Latest blog entries Sat, 17 Mar 2018 10:49:30 +0000 MYOB en-gb ATC Privatization Derailed

From AvWeb

By Russ Niles

Rep. Bill Shuster, R-Pa., has announced he is no longer pursuing the separation of air traffic control from the FAA. After a couple of attempts and massive opposition from hundreds of groups with a stake in aviation, Shuster, House Transportation and Infrastructure Committee Chairman, conceded Tuesday his bill doesn’t have the support to pass. “Despite an unprecedented level of support for this legislation – from bipartisan lawmakers, industry, and conservative groups and labor groups alike – some of my own colleagues refused to support shrinking the federal government by 35,000 employees, cutting taxes, and stopping wasteful spending,” Shuster wrote in a statement. Instead, he said he’ll work toward long-term funding for the FAA in a proper reauthorization bill.

Shuster proposed moving air traffic control to a nonprofit corporation run by a board of directors that most in general aviation believed would be dominated by airline interests. The initiative also had the support of President Donald Trump but Shuster could not muster enough congressional support. AOPA was the first to react and while President Mark Baker acknowledged the massive lobbying effort that helped kill Shuster’s bill, he also pledged support for Shuster’s call for stable funding for the FAA. “We look forward to working with Chairman Shuster and other leaders in Congress on a bill that improves aviation for every American and ensures our skies remain the safest in the world,” Baker said.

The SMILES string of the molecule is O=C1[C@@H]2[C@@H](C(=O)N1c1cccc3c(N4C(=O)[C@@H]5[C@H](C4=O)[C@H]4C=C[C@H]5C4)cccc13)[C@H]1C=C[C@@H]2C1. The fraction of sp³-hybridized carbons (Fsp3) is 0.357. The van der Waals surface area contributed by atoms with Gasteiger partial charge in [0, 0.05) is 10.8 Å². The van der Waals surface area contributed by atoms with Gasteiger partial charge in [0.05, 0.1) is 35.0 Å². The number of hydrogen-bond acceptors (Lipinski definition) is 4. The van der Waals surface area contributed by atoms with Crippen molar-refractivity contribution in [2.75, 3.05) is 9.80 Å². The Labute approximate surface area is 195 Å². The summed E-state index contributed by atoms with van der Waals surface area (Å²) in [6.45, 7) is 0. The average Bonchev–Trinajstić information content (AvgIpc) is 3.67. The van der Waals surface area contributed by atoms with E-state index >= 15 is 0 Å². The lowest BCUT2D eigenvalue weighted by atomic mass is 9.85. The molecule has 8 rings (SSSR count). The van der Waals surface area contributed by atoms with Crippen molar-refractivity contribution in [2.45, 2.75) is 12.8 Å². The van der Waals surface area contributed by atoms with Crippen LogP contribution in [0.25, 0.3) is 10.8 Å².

]]> (Mark) News Thu, 01 Mar 2018 01:45:13 +0000
“Undetectable” Defect Blamed For Engine Failure

From AvWeb

By Mary Grady

An internal defect caused an uncontained engine failure, leading to a fire, during the takeoff roll of a Boeing 767 in October 2016, the NTSB said in its probable-cause hearing on Tuesday. The subsurface defect led to cracking in a turbine disk. The cracks were undetectable using current inspection methods, the investigators found. “Even though there have been significant advances in the safety performance of passenger airplanes over the last few decades, this accident shows there are still improvements that can be made,” said NTSB chairman Robert Sumwalt. “Current inspection methods – those that can fail to uncover a defect in a safety-critical component of an airliner – need a closer look.”

The American Airlines flight, bound for Miami, was on its takeoff roll at Chicago O’Hare International Airport when a turbine disk in the right engine failed, sending metal fragments through a fuel tank and wing structure. Leaking fuel fed a fire. The flight crew aborted the takeoff and stopped the airplane on the runway. All passengers and crew evacuated and survived. One passenger was seriously injured after encountering jet blast from the good engine, which was still running. The NTSB found several problems with the evacuation procedures, including a lack of communication between the flight crew and cabin crew. The airplane was damaged beyond repair.

The NTSB made one recommendation to American Airlines, one to Boeing, and seven new recommendations to the FAA. The NTSB also reiterated two recommendations to the FAA on emergency evacuations because that agency has yet to favorably act upon them. The complete accident report will be available in a few weeks. The findings, probable cause and safety recommendations, as well as Sumwalt’s prepared remarks and the PowerPoint presentations given on Tuesday, are all available online.

]]> (Mark) News Sun, 04 Feb 2018 14:29:05 +0000